The Penny Promise

Reviewed By Michelle C. Danko
Genre: Romantic Comedy
Rating: G
Released: October 28, 2001
Cast: Scott Christopher, Bobby Edner, Jennifer Capo, Lawrence Lau, and Bruce Newbold.
Production Company: Movies 99

Will Duncan is the most honest person you could ever meet. He has purposefully chosen not to lie- not even a hint of deceit will leave his lips. With Will, a promise is just as sacred as the truth. He will always keep his word- even when the task seems impossible.
Will loves Annie Farnsworthy who comes from a wealthy family. He wants to marry Annie, and goes to her father for his blessing. He, however, doesn’t think that Will is good enough for his daughter, and he wants her to marry George Hampton, a wealthy, driven, successful school superintendant. He will do anything in his power to prevent Annie from marrying Will and does so by having Will make another promise. Will has to save $10,000 or 10,000 pennies before he will allow him to marry Annie. He figures that, since Will is a science teacher that it will take him forever to raise the money. By the time Will saves $10,000, he hopes that Annie will finally “see the light” and marry George.
Together with his wife, they put a plot in motion to get Annie and George together. But at what cost?
Will, in an attempt to gain the money necessary to marry Annie ends up doing odd jobs, and selling off his antiques. Yet every time he seems to get ahead, he suffers a setback. From loosing his job to ruining a painting, Will just can’t seem to save any money. No worries, though, as Will figures that it will somehow happen.
Meanwhile, Annie’s brother, Dustin just entered High School. He wants to be in with the popular crowd. The head of the group is George’s son who delights in messing with the young boy. Dustin in an attempt to fit in wants to buy an expensive jacket. However, when he goes to his dad, he gets the speech that he should earn it himself and a discussion on the importance of hard work. In his desperation, he goes to the department store and is going to shoplift the jacket, but decides at the last minute not to, and puts the jacket back. The store manager, who happens to be George’s son, catches everything on tape- but not Dustin returning the jacket.
In an attempt to get Dustin to comply with a plot from George to frame Will, his son accepts Dustin into the group. To celebrate, he gives Dustin a jacket… and an initiation. Dustin has to use another kid to “catch a phone robber” who will, coincidentally be a framed Will.
Dustin unknowingly complies, and sets the plot in motion against his friend Will. The night of the initiation was the night that Will was to take out Annie and her parents as a celebration. Dustin comes over to visit shortly before Will leaves, and discovers a sizeable amount of money hidden in a globe. Dustin tells Will to keep it- it’s his money. The globe was sold to Will by George who took it from the previous owners, and Will tells Dustin that he can’t accept the money- that it belongs to someone. He intends to ask George who it belongs to so that he can return it.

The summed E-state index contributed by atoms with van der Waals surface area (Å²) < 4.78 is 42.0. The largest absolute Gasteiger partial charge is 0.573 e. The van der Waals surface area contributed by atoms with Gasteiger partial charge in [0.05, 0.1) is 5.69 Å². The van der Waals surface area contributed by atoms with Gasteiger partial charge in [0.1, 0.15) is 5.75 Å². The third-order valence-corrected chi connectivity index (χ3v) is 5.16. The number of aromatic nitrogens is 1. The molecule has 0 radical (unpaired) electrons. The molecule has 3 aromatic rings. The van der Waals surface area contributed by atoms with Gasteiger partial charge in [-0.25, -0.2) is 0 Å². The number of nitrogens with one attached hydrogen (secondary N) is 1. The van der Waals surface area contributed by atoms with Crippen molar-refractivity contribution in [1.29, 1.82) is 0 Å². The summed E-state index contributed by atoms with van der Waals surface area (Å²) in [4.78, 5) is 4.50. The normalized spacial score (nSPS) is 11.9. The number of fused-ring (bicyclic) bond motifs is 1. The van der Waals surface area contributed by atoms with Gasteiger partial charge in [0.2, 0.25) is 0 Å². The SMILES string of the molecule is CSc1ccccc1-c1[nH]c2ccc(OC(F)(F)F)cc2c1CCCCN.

Things go from bad to worse in Will’s life when George’s plot is put into motion that night. On the way to the restaurant to meet Annie and her parents, Will sees someone who is robbing a phone booth. He scares away the criminal, and notices the money all over the booth. He leaves a note for the police, gathers the money, and intends on reporting it after leaving the restaurant. Dustin’s friend enters the scene, and instead of catching the actual phone robber, he comes across Will gathering the money for the police. Assuming that Will is the robber (amongst other things), he goes to the police.
Will goes on to the restaurant to meet Annie wherein he sees her with George who “just happened to be dining” there. Angrily, he confronts them. Forgetting that he put his gerbil in his pocket, the gerbil escapes and walks on George who shrieks in terror. This causes quite a commotion in the restaurant and coupled with Dustin’s friend’s report to the police, Will is soon arrested.
In a series of events, what should have been a misdemeanor turns into more serious charges being laid when the money in the globe goes missing and the owners show up. Will didn’t take it, and doesn’t know where it went. Will he find it in time? Will he be imprisoned for an act that he didn’t commit? Will he loose Annie to a deceitful George?
More importantly, will the guilty parties come forth and tell the truth?

I loved the message of The Penny Promise, and I think it is an important one to get across to children. The message is the importance of telling the truth and always doing the right thing. Will tells Dustin that if he is faithful with little, he will be faithful with much. He says that it is the little things that we do that really define us. The viewer also learns that sometimes telling the truth can be hard, but it is better to be honest and live without fear because you have nothing to hide. There is a freedom in being truthful.
The plot is delightful and funny. It draws the viewer in immediately and you find yourself “rooting for the underdog”. Also, I appreciated the values wherein Will and Annie were courting, and saving their first kiss for marriage. The father wouldn’t have it any other way!
There isn’t anything in this movie to really be aware of. There is almost a shoplifting incident, but Dustin does the right thing in the end. It is a really enjoyable movie to watch as a family, and I would highly recommend it!

Many thanks to Debi Nelson from for allowing us to review the movie! The Penny Promise can be purchased on their website for $19.95 USD